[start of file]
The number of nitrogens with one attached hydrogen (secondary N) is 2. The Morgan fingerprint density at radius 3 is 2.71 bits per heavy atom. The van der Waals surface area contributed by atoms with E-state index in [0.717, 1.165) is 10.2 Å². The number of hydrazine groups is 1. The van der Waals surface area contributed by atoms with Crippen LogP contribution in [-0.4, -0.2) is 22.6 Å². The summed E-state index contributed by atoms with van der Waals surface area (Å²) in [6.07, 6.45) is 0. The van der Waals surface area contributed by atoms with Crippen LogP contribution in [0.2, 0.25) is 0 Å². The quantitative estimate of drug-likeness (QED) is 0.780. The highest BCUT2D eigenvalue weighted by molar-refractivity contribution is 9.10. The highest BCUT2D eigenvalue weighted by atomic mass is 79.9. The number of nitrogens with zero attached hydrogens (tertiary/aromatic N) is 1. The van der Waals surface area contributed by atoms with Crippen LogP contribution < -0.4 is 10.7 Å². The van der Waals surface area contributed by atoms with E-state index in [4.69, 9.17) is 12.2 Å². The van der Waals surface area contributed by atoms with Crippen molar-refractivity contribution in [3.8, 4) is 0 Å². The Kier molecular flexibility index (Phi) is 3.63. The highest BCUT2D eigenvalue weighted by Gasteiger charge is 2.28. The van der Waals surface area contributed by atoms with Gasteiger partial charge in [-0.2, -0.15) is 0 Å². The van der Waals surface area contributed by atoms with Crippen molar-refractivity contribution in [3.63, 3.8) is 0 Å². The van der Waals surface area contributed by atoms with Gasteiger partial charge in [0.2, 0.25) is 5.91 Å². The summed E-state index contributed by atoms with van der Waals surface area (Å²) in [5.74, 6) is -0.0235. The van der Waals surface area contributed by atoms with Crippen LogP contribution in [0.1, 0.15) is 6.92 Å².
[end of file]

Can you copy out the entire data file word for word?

The number of nitrogens with one attached hydrogen (secondary N) is 2. The Morgan fingerprint density at radius 3 is 2.71 bits per heavy atom. The van der Waals surface area contributed by atoms with E-state index in [0.717, 1.165) is 10.2 Å². The number of hydrazine groups is 1. The van der Waals surface area contributed by atoms with Crippen LogP contribution in [-0.4, -0.2) is 22.6 Å². The summed E-state index contributed by atoms with van der Waals surface area (Å²) in [6.07, 6.45) is 0. The van der Waals surface area contributed by atoms with Crippen LogP contribution in [0.2, 0.25) is 0 Å². The quantitative estimate of drug-likeness (QED) is 0.780. The highest BCUT2D eigenvalue weighted by molar-refractivity contribution is 9.10. The highest BCUT2D eigenvalue weighted by atomic mass is 79.9. The number of nitrogens with zero attached hydrogens (tertiary/aromatic N) is 1. The van der Waals surface area contributed by atoms with Crippen LogP contribution < -0.4 is 10.7 Å². The van der Waals surface area contributed by atoms with E-state index in [4.69, 9.17) is 12.2 Å². The van der Waals surface area contributed by atoms with Crippen molar-refractivity contribution in [3.8, 4) is 0 Å². The Kier molecular flexibility index (Phi) is 3.63. The highest BCUT2D eigenvalue weighted by Gasteiger charge is 2.28. The van der Waals surface area contributed by atoms with Gasteiger partial charge in [-0.2, -0.15) is 0 Å². The van der Waals surface area contributed by atoms with Crippen molar-refractivity contribution in [3.63, 3.8) is 0 Å². The van der Waals surface area contributed by atoms with Gasteiger partial charge in [0.2, 0.25) is 5.91 Å². The summed E-state index contributed by atoms with van der Waals surface area (Å²) in [5.74, 6) is -0.0235. The van der Waals surface area contributed by atoms with Crippen LogP contribution in [0.1, 0.15) is 6.92 Å².